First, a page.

Engineering notation is similar to scientific notation, in that numbers are converted to (a number) times (10 raised to some power). But the powers in engineering notation will always be multiples of 3.

Because the powers are always multiples of three, the resulting numbers correspond to our common names for numbers, such as millions, billions, and trillions (and millionths, billionths, and trillionths).

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For instance, 13,460,972 is thirteen million and some. In the newspaper, this number would probably be abbreviated as "13.5 million". In engineering notation, you would move the decimal point six places to the left to get 13.460972 × 10^{6}. Once you get used to this notation, you recognize that 10^{6} means "millions", so you would see right away that this is around 13.5 million.

Any time you see a reference to some number of millions or billions or trillions, rather than a complete enumeration of the entire number with all its digits, the writer is, in effect, using engineering notation.

Since engineering notation converts numbers to their units (millions, say, or millionths), the coefficient will be between 1 and 999. If the coefficient were 1,000, then the number would not have been converted properly, since this would be, say, "a thousand million" when it should have been converted, in this example, to "one billion".

In other words, in engineering notation, there should be between one and three digits to the left of (that is, before) the decimal point. And if there is just one digit before the decimal point, that digit must be an "interesting" number, so that digit cannot be zero.

The following is an example of converting a "regular" number to engineering notation.

- Express 472,690,128,340 in engineering notation.

This is a twelve-digit number. I need to move the decimal point from the end of the number toward the beginning of the number, but I must move it in steps of three decimal places.

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In this case, I must move the decimal point to between the 2 and the 6 (that is, to the location in the original number of the first comma), because this will leave nine digits (and nine is a multiple of 3) after the decimal point, and no more than three digits before the decimal point.

(Yes, 12 is a multiple of 3, but if I move the decimal point twelve places to the left, I'll have no non-zero digits to the left of the decimal point. This would be wrong; it would be like saying "about 0.4 quadrillion", which is just silly. I have to have non-zero stuff to the left of the dot so, in this case, I have to stop at nine decimal places.)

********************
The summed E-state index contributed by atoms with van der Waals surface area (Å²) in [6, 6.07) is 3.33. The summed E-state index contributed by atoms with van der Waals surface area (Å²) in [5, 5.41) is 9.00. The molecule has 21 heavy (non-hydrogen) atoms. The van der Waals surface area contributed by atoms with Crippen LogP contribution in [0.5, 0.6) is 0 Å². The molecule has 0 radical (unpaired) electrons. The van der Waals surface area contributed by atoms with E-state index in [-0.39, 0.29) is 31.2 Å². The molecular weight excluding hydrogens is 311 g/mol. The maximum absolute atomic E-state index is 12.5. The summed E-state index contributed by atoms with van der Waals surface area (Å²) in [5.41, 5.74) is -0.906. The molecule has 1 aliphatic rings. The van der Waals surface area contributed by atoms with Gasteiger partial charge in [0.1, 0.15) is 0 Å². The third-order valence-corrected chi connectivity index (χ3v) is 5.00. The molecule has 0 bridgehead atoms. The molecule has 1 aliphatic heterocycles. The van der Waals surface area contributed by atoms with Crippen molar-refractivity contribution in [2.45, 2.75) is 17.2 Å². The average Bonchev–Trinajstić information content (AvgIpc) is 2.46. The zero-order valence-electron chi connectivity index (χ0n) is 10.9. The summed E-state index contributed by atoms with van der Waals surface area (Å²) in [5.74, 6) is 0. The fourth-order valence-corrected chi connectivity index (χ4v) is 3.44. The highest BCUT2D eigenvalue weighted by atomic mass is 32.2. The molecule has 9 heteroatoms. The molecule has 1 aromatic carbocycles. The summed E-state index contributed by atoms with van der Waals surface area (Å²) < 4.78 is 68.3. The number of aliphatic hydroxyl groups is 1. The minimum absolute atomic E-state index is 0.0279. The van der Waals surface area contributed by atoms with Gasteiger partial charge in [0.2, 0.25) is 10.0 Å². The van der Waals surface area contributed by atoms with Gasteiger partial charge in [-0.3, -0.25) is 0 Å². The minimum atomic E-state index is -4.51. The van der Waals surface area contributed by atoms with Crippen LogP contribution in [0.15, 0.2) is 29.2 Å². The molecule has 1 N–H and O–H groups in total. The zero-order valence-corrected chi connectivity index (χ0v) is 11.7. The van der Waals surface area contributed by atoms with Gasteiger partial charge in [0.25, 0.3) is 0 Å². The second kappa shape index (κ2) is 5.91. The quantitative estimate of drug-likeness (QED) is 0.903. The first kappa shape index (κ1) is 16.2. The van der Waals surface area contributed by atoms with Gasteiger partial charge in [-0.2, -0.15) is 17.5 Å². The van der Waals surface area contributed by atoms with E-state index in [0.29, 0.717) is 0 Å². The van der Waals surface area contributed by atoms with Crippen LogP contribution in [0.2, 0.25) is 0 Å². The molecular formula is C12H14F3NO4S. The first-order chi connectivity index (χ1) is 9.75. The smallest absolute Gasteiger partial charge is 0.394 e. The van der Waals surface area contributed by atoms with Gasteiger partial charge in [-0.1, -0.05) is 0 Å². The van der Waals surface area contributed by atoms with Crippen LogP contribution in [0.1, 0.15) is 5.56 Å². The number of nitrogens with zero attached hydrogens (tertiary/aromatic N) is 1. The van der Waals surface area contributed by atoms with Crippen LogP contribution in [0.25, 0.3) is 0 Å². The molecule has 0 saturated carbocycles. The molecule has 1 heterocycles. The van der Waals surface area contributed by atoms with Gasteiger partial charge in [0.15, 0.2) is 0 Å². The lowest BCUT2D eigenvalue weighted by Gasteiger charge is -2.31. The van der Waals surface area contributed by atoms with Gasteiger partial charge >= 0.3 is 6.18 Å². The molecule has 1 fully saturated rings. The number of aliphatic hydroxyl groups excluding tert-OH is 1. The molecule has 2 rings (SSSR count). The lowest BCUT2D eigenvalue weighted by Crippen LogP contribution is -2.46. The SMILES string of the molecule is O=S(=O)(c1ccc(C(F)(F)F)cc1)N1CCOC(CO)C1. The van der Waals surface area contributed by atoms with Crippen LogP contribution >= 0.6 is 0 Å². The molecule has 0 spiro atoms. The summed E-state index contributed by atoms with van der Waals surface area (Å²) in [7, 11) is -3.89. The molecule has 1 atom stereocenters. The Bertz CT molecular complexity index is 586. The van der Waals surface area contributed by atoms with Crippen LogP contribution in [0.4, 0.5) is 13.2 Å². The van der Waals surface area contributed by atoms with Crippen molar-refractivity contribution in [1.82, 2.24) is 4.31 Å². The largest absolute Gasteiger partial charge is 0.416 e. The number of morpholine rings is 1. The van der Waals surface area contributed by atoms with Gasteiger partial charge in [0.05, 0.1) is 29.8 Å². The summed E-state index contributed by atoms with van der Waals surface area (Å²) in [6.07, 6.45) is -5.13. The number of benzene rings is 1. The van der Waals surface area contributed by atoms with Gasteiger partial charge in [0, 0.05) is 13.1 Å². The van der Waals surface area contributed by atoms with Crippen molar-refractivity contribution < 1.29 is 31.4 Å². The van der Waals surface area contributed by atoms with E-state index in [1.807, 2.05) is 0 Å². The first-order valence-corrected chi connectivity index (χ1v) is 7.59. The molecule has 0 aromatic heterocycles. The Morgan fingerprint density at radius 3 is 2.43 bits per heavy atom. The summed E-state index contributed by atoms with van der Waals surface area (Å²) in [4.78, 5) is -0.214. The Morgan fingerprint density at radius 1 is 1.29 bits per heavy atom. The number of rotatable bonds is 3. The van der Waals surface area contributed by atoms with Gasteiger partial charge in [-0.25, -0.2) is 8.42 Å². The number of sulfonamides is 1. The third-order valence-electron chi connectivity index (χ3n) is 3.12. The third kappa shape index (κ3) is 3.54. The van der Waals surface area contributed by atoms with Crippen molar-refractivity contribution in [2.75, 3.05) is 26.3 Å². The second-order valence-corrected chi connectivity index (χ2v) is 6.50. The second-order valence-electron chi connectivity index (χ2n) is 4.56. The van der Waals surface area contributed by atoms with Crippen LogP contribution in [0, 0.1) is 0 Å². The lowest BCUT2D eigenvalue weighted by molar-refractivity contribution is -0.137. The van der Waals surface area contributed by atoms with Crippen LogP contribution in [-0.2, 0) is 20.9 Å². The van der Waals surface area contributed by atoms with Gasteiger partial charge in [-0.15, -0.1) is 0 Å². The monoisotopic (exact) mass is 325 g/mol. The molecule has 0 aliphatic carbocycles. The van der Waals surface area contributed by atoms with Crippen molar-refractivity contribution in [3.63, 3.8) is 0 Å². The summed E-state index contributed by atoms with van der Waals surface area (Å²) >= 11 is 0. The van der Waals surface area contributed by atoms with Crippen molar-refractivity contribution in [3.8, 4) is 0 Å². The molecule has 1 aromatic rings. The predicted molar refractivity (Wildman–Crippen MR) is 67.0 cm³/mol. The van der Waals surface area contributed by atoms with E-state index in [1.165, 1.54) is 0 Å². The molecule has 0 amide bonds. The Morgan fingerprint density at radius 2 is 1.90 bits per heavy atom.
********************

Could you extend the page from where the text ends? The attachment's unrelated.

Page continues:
This is a large number and I moved the decimal point nine places, so the power on 10 will be a positive 9. Then the answer is:

472.690128340 × 10^{9}

...or about 472.7 billion.

It may be simpler to think in terms of commas when converting larger numbers to engineering notation, because those commas are placed specifically in "regular" numbers in order to demarcate hundreds from thousands, thousands from millions, millions from billions, and so forth. So just look for the comma furthest to the left, and move the decimal point to that location.

- Express 83,201 in engineering notation.

I need to move the decimal point over to the left in sets of three digits (that is, in comma-delimited groups of digits). I can't move the decimal point any further than to the left of the 2, which is three places, so the answer is:

83.201 × 10^{3}

...or 83.201 thousand.

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When working with small numbers (that is, with numbers whose interesting digits are all the right of the decimal point), we don't have commas, but we can still think in terms of sets of three.

- Express 0.000 063 8 in engineering notation.

I need to move the decimal point over in sets of three. If I move the decimal point to the right three places, I'll be left with "0.0638", which won't do because it'll leave me with just zero to the left of the decimal point. If I move the decimal point to the right nine places, I'll get "63800", which is too many digits to the left of the decimal point. So I need to move the decimal point six places.

Since this started out as a small number, the power on 10 will be negative; since I moved the decimal point six places, the power will be a negative 6. Then the answer is:

63.8 × 10^{−6}

...or 63.8 millionths.

- Express 0.397 53 in engineering notation.

I need to move the decimal point to the right three places. Since this started as a small number, the power on 10 will be negative:

397.53 × 10^{−3}

...or 397.53 thousandths.

You should notice that, in engineering notation, it is perfectly okay to have more than one digit to the left of the decimal point; in fact, you should *expect* to have something other than always only one digit. Just make sure that the power on 10 is a multiple of three.

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